UPDATE (Feb. 12, 2021): The CRTC has rejected the request.
In 2013, when Bell Media acquired Astral Media, it made a promise: In exchange for keeping TSN 690 as a fourth English Montreal radio station, one more than what would usually be permitted under the CRTC’s common ownership policy, it would commit to keeping the station running as a sports talk station, a format that has earned CKGM a small but loyal audience over the previous decade.
On the last day of the CRTC hearing on the (second) application to acquire Astral, Bell also agreed to a commitment, proposed by commission chairperson Jean-Pierre Blais, that TSN 690 maintain its 96 hours a week of local programming:
7775 THE CHAIRPERSON (Jean-Pierre Blais): Okay.
7776 So now I’m going to go even further down the road of analysis and we are obviously in the option of an approval and then there are some issues that we need to tidy up.
7777 On CKGM, how many hours of local programming are there? Could somebody give me that?
7778 MR. GORDON (Chris Gordon, head of radio and local stations for Bell Media): I believe it’s 96 hours of local programming.
7779 THE CHAIRPERSON: And would you be able to accept — how would you react if we imposed that as a condition of license on that service?
7780 MR. GORDON: We would accept.
7781 THE CHAIRPERSON: Okay.
When the CRTC approved the sale, in which Bell would acquire CJAD, Virgin Radio 95.9 and CHOM 97.7 from Astral, it required Bell to change TSN 690’s licence to impose requirements including that local programming quota (which is not standard for AM radio stations). As of January 2014, TSN 690 has had the requirement as part of its licence.
With the licence up for renewal (it was supposed to expire in August, but the CRTC has pushed that to Feb. 28), Bell has decided the 96-hour requirement is too onerous and wants it reduced.
That application has been posted separately as a request to amend the station’s licence.
“With respect to local programming, to the best of our knowledge no other commercial AM station has a set number of local programming hours or even a local programming requirement,” Bell Media writes in its application, glossing over the reason why this special requirement was imposed in the first place. “Indeed, the Commercial Radio Policy only provides that for an AM station, local programming requirements will be considered on a case-by-case basis. Furthermore, as set out in the Commission’s standard conditions of licences that apply to licensees of all commercial AM and FM stations, FM stations are only required to air a minimum of 42 hours of local programming during any broadcast week in order to solicit or accept local advertising.”
Bell instead proposes that CKGM’s local programming quota be reduced from 96 hours a week (averaging 13.7 hours a day) to 63 hours a week (9 hours a day).
TSN 690 says it currently broadcasts local programming generally from 6am to midnight on weekdays, plus 6-10 hours on weekends, particularly weekend mornings. It’s unclear how this would change under a reduced quota.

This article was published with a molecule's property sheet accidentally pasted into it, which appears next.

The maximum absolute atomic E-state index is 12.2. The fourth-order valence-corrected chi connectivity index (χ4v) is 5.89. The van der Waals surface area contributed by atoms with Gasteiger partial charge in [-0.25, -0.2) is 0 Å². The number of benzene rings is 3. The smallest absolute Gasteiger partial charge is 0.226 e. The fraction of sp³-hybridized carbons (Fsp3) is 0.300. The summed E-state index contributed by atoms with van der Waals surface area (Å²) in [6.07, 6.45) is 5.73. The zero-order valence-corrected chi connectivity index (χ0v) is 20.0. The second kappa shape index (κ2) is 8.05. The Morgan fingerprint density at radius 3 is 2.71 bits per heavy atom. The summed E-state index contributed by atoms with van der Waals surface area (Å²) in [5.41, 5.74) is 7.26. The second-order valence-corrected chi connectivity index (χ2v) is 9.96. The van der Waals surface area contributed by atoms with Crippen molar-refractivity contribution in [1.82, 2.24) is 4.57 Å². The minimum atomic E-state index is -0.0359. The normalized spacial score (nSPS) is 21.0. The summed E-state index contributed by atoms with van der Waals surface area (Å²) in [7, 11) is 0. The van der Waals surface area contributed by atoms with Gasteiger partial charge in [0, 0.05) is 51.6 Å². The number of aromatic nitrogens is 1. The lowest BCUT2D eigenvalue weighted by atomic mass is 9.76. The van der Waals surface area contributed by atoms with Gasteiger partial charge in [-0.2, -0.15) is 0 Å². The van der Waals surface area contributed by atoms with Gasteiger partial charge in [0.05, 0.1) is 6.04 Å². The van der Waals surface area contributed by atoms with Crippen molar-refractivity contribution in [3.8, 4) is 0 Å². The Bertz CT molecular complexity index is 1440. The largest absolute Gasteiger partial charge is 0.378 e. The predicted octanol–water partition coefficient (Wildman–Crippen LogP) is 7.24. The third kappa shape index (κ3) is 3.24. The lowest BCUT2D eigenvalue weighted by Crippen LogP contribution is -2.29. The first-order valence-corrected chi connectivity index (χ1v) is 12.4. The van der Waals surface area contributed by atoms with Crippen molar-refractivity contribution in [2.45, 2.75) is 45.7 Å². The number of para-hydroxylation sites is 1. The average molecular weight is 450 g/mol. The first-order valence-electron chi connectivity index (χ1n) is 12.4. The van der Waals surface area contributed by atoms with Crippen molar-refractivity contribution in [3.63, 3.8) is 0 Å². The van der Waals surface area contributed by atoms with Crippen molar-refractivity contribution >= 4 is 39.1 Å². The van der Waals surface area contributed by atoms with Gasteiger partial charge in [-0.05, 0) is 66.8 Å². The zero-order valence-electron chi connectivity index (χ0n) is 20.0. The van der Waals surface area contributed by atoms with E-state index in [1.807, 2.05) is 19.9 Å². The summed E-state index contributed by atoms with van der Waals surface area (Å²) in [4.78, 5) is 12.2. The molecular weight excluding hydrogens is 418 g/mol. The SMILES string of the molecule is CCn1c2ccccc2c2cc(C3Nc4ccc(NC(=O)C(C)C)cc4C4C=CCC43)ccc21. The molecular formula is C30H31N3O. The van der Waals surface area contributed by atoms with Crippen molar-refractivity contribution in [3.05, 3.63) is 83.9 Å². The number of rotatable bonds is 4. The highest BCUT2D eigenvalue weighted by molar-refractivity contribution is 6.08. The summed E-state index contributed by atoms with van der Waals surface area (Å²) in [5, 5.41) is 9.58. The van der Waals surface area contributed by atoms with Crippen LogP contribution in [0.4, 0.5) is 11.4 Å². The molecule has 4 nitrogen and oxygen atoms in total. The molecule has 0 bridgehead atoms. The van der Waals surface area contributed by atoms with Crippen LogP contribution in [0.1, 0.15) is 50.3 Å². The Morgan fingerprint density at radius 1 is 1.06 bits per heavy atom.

Bell says the main reason it wants to cut its minimum local programming quota is so it can air more non-local live sports programming, like NFL games, Blue Jays games, IIHF tournaments and NHL games that don’t involve the Montreal Canadiens.
It gives an example of a situation where that quota prevented it from airing an important sporting event:
A recent example of this situation was the NHL’s 2019 Stanley Cup Final between the Boston Bruins and the St. Louis Blues in June of this year. As a result of airing the NBA Finals between the Toronto Raptors and the Golden State Warriors during the same broadcast week, CKGM did not have the flexibility to also air game seven of the Stanley Cup Final as this would have put that week’s 96 hour local programming requirement in jeopardy. Instead of airing the NHL game — a highly attractive program offering for our audience — CKGM aired repeat local programming, thereby depriving CKGM’S NHL fans of live coverage of one the most important sporting events of the year.
Bell also says lowering the quota would mean airing more Blue Jays games (from less than 50 per season to more than 70).
It sounds reasonable, maybe, but you could imagine the worry that Bell would simply produce less local programming if given this additional flexibility. TSN 690 is not a money maker and I’m sure Bell would be happy to save a few dollars in the evening when it can just run content from elsewhere.
On the other hand, set the conditions of licence too high and Bell could decide it’s not worth the trouble and just shut the station down.
I tried asking Bell for an interview about the programming plans for the station, but the response I got back was this:
We have no comment beyond the application.
The application (#2019-0857-6) is posted here and accepts comments until 8pm ET on Nov. 30. You can file comments here. Note that all comments sent to the CRTC become part of the public record, including contact info.